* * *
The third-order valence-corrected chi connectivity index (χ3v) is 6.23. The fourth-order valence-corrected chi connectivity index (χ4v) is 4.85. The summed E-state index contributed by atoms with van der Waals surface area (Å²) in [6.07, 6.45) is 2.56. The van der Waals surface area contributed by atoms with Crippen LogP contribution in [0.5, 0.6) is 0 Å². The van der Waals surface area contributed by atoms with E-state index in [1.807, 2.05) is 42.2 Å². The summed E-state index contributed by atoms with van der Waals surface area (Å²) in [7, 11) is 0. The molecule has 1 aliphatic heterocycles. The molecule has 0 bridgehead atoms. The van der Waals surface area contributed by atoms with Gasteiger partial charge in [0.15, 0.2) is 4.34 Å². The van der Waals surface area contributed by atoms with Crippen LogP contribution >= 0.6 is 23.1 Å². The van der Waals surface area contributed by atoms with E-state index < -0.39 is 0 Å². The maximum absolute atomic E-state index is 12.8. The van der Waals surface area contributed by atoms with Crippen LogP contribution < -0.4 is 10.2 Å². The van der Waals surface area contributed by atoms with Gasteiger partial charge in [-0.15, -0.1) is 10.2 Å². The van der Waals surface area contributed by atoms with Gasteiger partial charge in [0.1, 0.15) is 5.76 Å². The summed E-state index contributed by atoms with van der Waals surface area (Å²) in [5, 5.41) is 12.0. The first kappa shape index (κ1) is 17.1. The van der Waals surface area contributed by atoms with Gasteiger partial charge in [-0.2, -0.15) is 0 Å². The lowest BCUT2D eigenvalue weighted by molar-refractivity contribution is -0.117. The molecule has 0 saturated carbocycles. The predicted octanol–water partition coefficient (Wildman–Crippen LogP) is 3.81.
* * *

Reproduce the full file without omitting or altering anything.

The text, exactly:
The third-order valence-corrected chi connectivity index (χ3v) is 6.23. The fourth-order valence-corrected chi connectivity index (χ4v) is 4.85. The summed E-state index contributed by atoms with van der Waals surface area (Å²) in [6.07, 6.45) is 2.56. The van der Waals surface area contributed by atoms with Crippen LogP contribution in [0.5, 0.6) is 0 Å². The van der Waals surface area contributed by atoms with E-state index in [1.807, 2.05) is 42.2 Å². The summed E-state index contributed by atoms with van der Waals surface area (Å²) in [7, 11) is 0. The molecule has 1 aliphatic heterocycles. The molecule has 0 bridgehead atoms. The van der Waals surface area contributed by atoms with Gasteiger partial charge in [0.15, 0.2) is 4.34 Å². The van der Waals surface area contributed by atoms with Crippen LogP contribution >= 0.6 is 23.1 Å². The van der Waals surface area contributed by atoms with E-state index < -0.39 is 0 Å². The maximum absolute atomic E-state index is 12.8. The van der Waals surface area contributed by atoms with Crippen LogP contribution < -0.4 is 10.2 Å². The van der Waals surface area contributed by atoms with Gasteiger partial charge in [-0.15, -0.1) is 10.2 Å². The van der Waals surface area contributed by atoms with Gasteiger partial charge in [0.1, 0.15) is 5.76 Å². The summed E-state index contributed by atoms with van der Waals surface area (Å²) in [5, 5.41) is 12.0. The first kappa shape index (κ1) is 17.1. The van der Waals surface area contributed by atoms with Gasteiger partial charge in [-0.2, -0.15) is 0 Å². The lowest BCUT2D eigenvalue weighted by molar-refractivity contribution is -0.117. The molecule has 0 saturated carbocycles. The predicted octanol–water partition coefficient (Wildman–Crippen LogP) is 3.81.